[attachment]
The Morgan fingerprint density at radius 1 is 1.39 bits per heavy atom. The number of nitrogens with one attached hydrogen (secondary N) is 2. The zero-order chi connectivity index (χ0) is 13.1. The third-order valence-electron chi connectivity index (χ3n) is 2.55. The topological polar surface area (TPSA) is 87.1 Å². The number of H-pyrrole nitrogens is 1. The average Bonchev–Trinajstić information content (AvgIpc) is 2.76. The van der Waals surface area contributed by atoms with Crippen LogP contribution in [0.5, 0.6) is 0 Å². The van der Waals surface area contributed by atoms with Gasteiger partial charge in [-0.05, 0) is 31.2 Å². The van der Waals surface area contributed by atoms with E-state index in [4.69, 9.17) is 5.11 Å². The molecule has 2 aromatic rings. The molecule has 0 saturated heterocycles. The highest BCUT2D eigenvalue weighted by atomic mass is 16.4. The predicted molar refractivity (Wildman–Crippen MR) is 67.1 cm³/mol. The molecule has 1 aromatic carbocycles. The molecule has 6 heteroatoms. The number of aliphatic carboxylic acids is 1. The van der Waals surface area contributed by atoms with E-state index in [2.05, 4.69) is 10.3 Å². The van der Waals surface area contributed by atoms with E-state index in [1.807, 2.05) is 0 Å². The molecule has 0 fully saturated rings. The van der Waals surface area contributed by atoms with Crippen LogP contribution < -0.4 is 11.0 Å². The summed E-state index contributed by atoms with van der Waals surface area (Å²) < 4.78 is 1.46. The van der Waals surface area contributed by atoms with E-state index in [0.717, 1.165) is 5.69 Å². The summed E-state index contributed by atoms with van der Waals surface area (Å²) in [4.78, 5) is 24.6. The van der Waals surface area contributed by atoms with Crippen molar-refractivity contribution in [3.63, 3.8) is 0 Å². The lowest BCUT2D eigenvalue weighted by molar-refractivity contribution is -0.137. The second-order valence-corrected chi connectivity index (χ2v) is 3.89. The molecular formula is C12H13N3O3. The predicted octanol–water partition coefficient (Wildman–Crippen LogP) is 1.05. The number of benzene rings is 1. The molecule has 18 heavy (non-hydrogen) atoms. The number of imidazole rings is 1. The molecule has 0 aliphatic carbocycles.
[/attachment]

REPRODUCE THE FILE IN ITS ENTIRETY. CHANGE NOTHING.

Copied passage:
The Morgan fingerprint density at radius 1 is 1.39 bits per heavy atom. The number of nitrogens with one attached hydrogen (secondary N) is 2. The zero-order chi connectivity index (χ0) is 13.1. The third-order valence-electron chi connectivity index (χ3n) is 2.55. The topological polar surface area (TPSA) is 87.1 Å². The number of H-pyrrole nitrogens is 1. The average Bonchev–Trinajstić information content (AvgIpc) is 2.76. The van der Waals surface area contributed by atoms with Crippen LogP contribution in [0.5, 0.6) is 0 Å². The van der Waals surface area contributed by atoms with Gasteiger partial charge in [-0.05, 0) is 31.2 Å². The van der Waals surface area contributed by atoms with E-state index in [4.69, 9.17) is 5.11 Å². The molecule has 2 aromatic rings. The molecule has 0 saturated heterocycles. The highest BCUT2D eigenvalue weighted by atomic mass is 16.4. The predicted molar refractivity (Wildman–Crippen MR) is 67.1 cm³/mol. The molecule has 1 aromatic carbocycles. The molecule has 6 heteroatoms. The number of aliphatic carboxylic acids is 1. The van der Waals surface area contributed by atoms with E-state index in [2.05, 4.69) is 10.3 Å². The van der Waals surface area contributed by atoms with E-state index in [1.807, 2.05) is 0 Å². The molecule has 0 fully saturated rings. The van der Waals surface area contributed by atoms with Crippen LogP contribution < -0.4 is 11.0 Å². The summed E-state index contributed by atoms with van der Waals surface area (Å²) < 4.78 is 1.46. The van der Waals surface area contributed by atoms with E-state index in [0.717, 1.165) is 5.69 Å². The summed E-state index contributed by atoms with van der Waals surface area (Å²) in [4.78, 5) is 24.6. The van der Waals surface area contributed by atoms with Crippen molar-refractivity contribution in [3.63, 3.8) is 0 Å². The lowest BCUT2D eigenvalue weighted by molar-refractivity contribution is -0.137. The second-order valence-corrected chi connectivity index (χ2v) is 3.89. The molecular formula is C12H13N3O3. The predicted octanol–water partition coefficient (Wildman–Crippen LogP) is 1.05. The number of benzene rings is 1. The molecule has 18 heavy (non-hydrogen) atoms. The number of imidazole rings is 1. The molecule has 0 aliphatic carbocycles.